You’re going to find below a series of photographs that are called “Bending a Note.” The important fact about these photographs is that they were taken on film, with no assistance or post processing via software. They were taken before such software was available.
The effects are done via time exposure and the stealing and retooling of a technique from scientific photography called “optical scanning micrography.” In this case, a thin slit of light is directed across the lens point of view at exactly the point of sharp focus. A time exposure is started, and the subject is moved slowly through the slit of light. In other words, instead of scanning the light across the subject, the subject is moved (“scanned”) through the thin light plane. The light plane is entirely within the depth of field of the lens. Another odd effect of this technique is that long subjects have no perspective distortion. Since all parts of the subject are the same distance from the lens when exposed to the slit of light, the rear of the specimen is not smaller, because it is not farther away. Are you’re eyes crossed yet? They should be.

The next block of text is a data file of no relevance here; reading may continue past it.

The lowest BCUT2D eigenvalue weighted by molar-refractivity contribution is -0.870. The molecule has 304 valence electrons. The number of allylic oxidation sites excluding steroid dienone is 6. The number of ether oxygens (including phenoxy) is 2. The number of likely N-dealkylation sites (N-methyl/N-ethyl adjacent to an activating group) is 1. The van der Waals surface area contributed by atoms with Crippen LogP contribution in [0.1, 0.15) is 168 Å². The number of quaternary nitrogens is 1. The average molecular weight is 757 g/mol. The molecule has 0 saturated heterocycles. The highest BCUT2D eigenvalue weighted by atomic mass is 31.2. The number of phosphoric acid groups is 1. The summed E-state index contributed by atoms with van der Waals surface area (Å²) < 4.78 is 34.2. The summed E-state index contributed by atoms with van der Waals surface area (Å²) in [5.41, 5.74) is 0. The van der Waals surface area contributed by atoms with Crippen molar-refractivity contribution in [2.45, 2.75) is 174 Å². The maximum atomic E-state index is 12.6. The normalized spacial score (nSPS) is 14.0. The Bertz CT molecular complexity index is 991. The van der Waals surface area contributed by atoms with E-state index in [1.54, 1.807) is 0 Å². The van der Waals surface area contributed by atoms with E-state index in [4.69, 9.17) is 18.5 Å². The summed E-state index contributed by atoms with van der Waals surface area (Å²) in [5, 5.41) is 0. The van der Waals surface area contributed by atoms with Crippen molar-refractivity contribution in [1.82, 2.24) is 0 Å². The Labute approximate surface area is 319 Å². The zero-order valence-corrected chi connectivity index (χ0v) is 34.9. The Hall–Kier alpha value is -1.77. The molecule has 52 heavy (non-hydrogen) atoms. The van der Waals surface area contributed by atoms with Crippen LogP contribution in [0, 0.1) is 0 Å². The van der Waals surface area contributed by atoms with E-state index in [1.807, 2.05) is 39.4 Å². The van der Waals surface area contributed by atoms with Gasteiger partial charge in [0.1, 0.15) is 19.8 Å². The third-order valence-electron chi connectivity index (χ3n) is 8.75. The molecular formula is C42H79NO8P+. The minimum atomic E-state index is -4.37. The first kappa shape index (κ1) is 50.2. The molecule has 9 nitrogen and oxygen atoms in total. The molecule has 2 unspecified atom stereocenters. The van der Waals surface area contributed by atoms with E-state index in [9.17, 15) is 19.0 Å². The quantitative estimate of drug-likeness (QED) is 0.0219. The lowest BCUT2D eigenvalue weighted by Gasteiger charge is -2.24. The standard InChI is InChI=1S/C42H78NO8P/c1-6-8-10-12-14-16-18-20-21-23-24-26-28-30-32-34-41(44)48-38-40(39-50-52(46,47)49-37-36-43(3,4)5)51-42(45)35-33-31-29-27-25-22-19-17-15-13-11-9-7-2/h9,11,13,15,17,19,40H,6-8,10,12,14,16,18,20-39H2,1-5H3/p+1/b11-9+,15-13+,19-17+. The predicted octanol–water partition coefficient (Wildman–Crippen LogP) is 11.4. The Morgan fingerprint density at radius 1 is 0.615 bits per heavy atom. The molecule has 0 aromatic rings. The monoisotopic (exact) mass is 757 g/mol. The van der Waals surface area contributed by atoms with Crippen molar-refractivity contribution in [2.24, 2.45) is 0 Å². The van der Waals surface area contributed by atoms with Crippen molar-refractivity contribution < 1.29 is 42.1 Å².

The most difficult part of doing this on a larger scale was generating the thin sheet of light. I used two slide projectors, one on each side of the subject, each with a slide taped with metallic tape, with about an 1/8 inch slit in the center for light to pass through. By carefully positioning the projectors, a sheet of light about .25 inches thick was thrown, the flat side of which faced the projector lens. After opening the shutter of the camera for a time exposure I walked toward the lens with a guitar in my hand. Any motion that isn’t directly towards the lens causes distortion, a very useful feature to my mind. So, by now I’ve unclearly explained everything.